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Style & Design |
March 31, 1974

Touts

PEYTON PLACE COMES TO DALLAS Bill Peyton’s antiques, ranging from the most elaborate Louis XIV or Napoleonic pieces to funky wine presses, Coca-Cola mirrors, church pulpits, and pump organs, come from all over Europe in 40-foot containers, or from estates in Texas, Oklahoma, and Louisiana. For 15 years he has

Art |
February 28, 1974

Touts

DEGAS IN DALLASBetter known for his paintings, the French Impressionist artist Edgar Degas saw only one of his seventy-three sculptures exhibited in his own lifetime. Admirers of his work today are more fortunate. Seventy pieces, on loan for the first time from New York’s Metropolitan Museum of Art, are currently

Food |
January 31, 1974

Touts

 Everybody, Sing! If you always wanted to sing with an orchestra but no conductor ever asked you, plan to be at “The Sing,” Houston’s bright new community sing-along.“The Sing” is for anyone who wants to sing the world’s great choral favorites (yes, of course, the Hallelujah Chorus is included). No less

Art |
January 1, 1974

Touts

Modern Art In HoustonSince its establishment in Dallas 6 years ago, the Janie C. Lee Gallery has been known for showing the most celebrated of contemporary American artists. In mid-December, they opened a Houston branch that promises more of the same.The initial show is a group exhibition which includes most

Art |
December 1, 1973

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Future-Shocking ExhibitionHouston’s Contemporary Arts museum takes the prize again for the new and different in experimental art. Beginning sometime in mid-December (the opening date had not been selected at press time) the museum will present the combined efforts of the futuristic-oriented Ant Farm, NASA, and the Texas Medical Center, in

Style & Design |
July 31, 1973

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The Real ThingWhile billows of smoke encircle the Holmes Road dump, the City of Houston atones somewhat for its ecological sins by its production of Hou-Actinite, a remarkable 100 per cent organic fertilizer which is recycled at the Northside Waste Water Control Facility from city waste water and raw sewage.

Texas History |
May 31, 1973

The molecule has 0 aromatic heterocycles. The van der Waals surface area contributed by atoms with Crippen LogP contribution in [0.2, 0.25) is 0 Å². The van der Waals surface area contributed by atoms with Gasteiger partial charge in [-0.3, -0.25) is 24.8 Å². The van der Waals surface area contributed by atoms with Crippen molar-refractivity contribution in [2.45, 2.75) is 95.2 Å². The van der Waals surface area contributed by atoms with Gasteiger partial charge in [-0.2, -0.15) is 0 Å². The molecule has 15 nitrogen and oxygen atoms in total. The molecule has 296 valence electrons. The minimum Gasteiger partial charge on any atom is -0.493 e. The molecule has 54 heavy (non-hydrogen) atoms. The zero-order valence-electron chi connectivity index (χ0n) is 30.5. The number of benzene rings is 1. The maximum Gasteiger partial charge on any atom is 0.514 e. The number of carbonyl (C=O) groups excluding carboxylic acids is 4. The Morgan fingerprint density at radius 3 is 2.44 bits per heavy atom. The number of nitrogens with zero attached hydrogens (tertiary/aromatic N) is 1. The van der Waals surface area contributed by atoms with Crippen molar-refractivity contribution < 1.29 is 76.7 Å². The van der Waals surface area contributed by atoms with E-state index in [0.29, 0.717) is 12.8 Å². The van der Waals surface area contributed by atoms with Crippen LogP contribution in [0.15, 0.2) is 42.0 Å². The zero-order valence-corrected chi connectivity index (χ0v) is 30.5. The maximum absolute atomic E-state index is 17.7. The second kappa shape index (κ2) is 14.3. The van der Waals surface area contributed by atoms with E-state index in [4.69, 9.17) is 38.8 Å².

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Cute Toot-TootAmtrak notwithstanding, countless unfulfilled railroad buffs still reside in Texas.For these unsatiated appetites, a genuine “little railroad that could” still makes daily runs in East Texas. The Moscow, Camden & San Augustine Railroad was begun in 1927 as passenger service between the sawmill town of Camden and the railroad

Travel & Outdoors |
April 30, 1973

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 Comic Relief The 1970’s have Peanuts, the 1860’s had Dickens’ latest novel, but in the 1920’s and ’30’s nothing could quite match the goings-on in Krazy Kat, George Herriman’s celebrated comic strip. Millions of inveterate fans (including President Woodrow Wilson) followed the daily adventures of the noble-minded, simple-minded Kat, his cynical,

Travel & Outdoors |
April 1, 1973

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Hello, ColumbusTWO EGGS. A PATTIE OF HOMEMADE sausage as big as a hamburger. Three large homemade biscuits. Grits. All the butter and jelly you want. Coffee. Add up the bill for that breakfast, if you could even order it, at The Holiday Inn, Nickerson Farms or any of a hundred

Travel & Outdoors |
March 1, 1973

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Revolting FilmsIf you liked Che Guevara, you’ll love the Third World Film Series being shown at the University of Texas in Austin. There is nothing Hollywood about these films, and their technique leaves something to be desired; but if you want to know what filmmakers from the Third World are

Travel & Outdoors |
February 1, 1973

Touts

THE EARTH MOVEDIf an elderly gentleman approaches you in a bar and offers to bet the price of an evening’s drink that there is a connection between the surface temperature of Venus and Noah’s ark, you might be inclined to make the wager. But do not bet, my child, for